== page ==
Of course one thing's for sure the Oxford attitude has let me down on 3 separate occassions so from that perspective I really don't think they score many points (I'm a very easy going chap and not demanding or overbearing on others).

Any help will be much appreciated.

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Old 20th Feb 2006, 16:51
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A totally personal point of view so I apologise for any offence the following may cause:

1. Do you wish to learn the subject?

2. Do you wish to pass the ATPL exams?

If 1. read the books in their entirety.

If 2. get decent feedback.

A lot of what you learn during ATPL's can be flushed down the toilet, BUT a lot of the subject matter does prove to be useful later on. (type ratings, for example).

Passing the exams will leave you a lot to learn if you dont know the subject in the depth described in the course books.

Just my opinion, feel free to flame.
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Old 20th Feb 2006, 18:39
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Our found the Oxford books superb BECAUSE of their attention to detail, if you can stick with OAT's books - I would. As benhurr said, they've become a very useful source of info since passing the exams....and his questions are valid!
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Old 21st Feb 2006, 08:42
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Talking Point taken

Many thanks chaps, I like so many pilots out there want to have my cake and eat it too i.e. I sincerely wish to learn and pass my ATPL exams.

Though I was able to get through the Oxford books it felt that I wasn't making as much progress as I felt I should have. Obviously this is just a gut feeling and how would I really know what rate of progress I should be making but it was like perhaps someone had left the handbrake partially on.

I love to read and study but wished to strike an effective balance between practically and 'bureacracy of academia'

Anyway thanks once again and I shall certainyl take your points onboard.
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Old 21st Feb 2006, 10:27
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The course manuals (not just Oxford's) are written to give you a reasonably full understanding of the subject at hand. The examinations are intended to check that your understanding is sound. For fairly obvious reasons exams cannot ever test all of your knowledge and the idiosyncratic style of the CAA seems often to be testing your understanding of the CAA's version of English rather than the subject, but that's not Oxford's fault!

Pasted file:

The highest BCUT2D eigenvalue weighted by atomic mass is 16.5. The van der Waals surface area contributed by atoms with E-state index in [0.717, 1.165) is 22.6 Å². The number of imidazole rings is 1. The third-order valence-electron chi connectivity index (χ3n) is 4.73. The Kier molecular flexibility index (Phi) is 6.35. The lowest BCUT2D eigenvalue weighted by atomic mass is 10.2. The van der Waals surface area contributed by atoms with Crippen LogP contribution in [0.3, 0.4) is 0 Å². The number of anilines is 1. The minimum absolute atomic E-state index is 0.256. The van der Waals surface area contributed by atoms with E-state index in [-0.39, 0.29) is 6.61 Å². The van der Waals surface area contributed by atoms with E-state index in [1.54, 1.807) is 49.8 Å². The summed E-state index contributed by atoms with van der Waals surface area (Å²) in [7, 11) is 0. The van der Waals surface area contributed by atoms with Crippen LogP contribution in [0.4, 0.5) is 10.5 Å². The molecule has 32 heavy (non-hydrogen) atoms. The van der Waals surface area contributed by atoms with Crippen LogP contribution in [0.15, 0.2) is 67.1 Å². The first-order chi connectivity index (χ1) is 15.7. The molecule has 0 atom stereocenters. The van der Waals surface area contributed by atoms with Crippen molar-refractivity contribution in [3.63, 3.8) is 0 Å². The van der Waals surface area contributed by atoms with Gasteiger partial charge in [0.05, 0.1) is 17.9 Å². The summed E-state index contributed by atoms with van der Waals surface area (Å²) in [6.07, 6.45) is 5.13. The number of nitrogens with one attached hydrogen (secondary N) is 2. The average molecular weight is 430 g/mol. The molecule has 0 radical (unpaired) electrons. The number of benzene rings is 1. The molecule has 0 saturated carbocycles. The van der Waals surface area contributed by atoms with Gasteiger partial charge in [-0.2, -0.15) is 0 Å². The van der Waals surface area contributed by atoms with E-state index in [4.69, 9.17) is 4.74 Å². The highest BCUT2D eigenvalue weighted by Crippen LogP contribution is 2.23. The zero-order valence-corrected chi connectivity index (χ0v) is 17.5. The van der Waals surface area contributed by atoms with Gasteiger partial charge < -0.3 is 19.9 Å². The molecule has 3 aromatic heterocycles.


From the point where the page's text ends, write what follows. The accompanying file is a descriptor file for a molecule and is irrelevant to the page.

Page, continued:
What they and most schools try and do is to give you the knowledge then use the question banks to apply the knowledge in the way the CAA wants it done.

Scroggs
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Old 21st Feb 2006, 12:57
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thank you Mr. Scroggs
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Old 22nd Feb 2006, 11:06
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I know I will be doing my ATPL either this year or the next, and wondered if it's worth getting the ATPL manuals now, do a bit of extra reading and get a bit of a head start. My main concern is, I've noticed a few have different years of publication... If I were to get some that were printed in say, 2004, would there be a great difference in ones that are printed more recently?

Your advice would be great!
Regards,
Alex
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Old 22nd Feb 2006, 11:32
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From all the 14 subjects, the only book I wish I had before starting my course was the air law book. I felt it was written for lawyers not training pilots, which made the subject even more harder therefore spending too much time on law compared to other subjects such as nav or performance. Only my thoughts.
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Old 23rd Feb 2006, 16:46
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Oxford Books

Due to some over zealous purchasing by helpful family members I have some OAT books ( unused) that I would consider approaches for ( no low ones though!)
Contact me directly
Brgds
Daft Wader
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Old 24th Feb 2006, 07:36
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I know I will be doing my ATPL either this year or the next, and wondered if it's worth getting the ATPL manuals now
Alex - definitely do it - that's what I did, and so far it has made life a lot easier!
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Old 24th Feb 2006, 16:04
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This is probably a "stewpid" question, but do you have to attend a school to do your ATPL studying? I know Oxford in association with Transair and Atlantic Flight Training in association with Jeppesen both produce there own study books, can't I just buy them for say 500 - 700 pounds and study from them? Then do the exams or do I have to study via a full time course or distance learning??

TJF97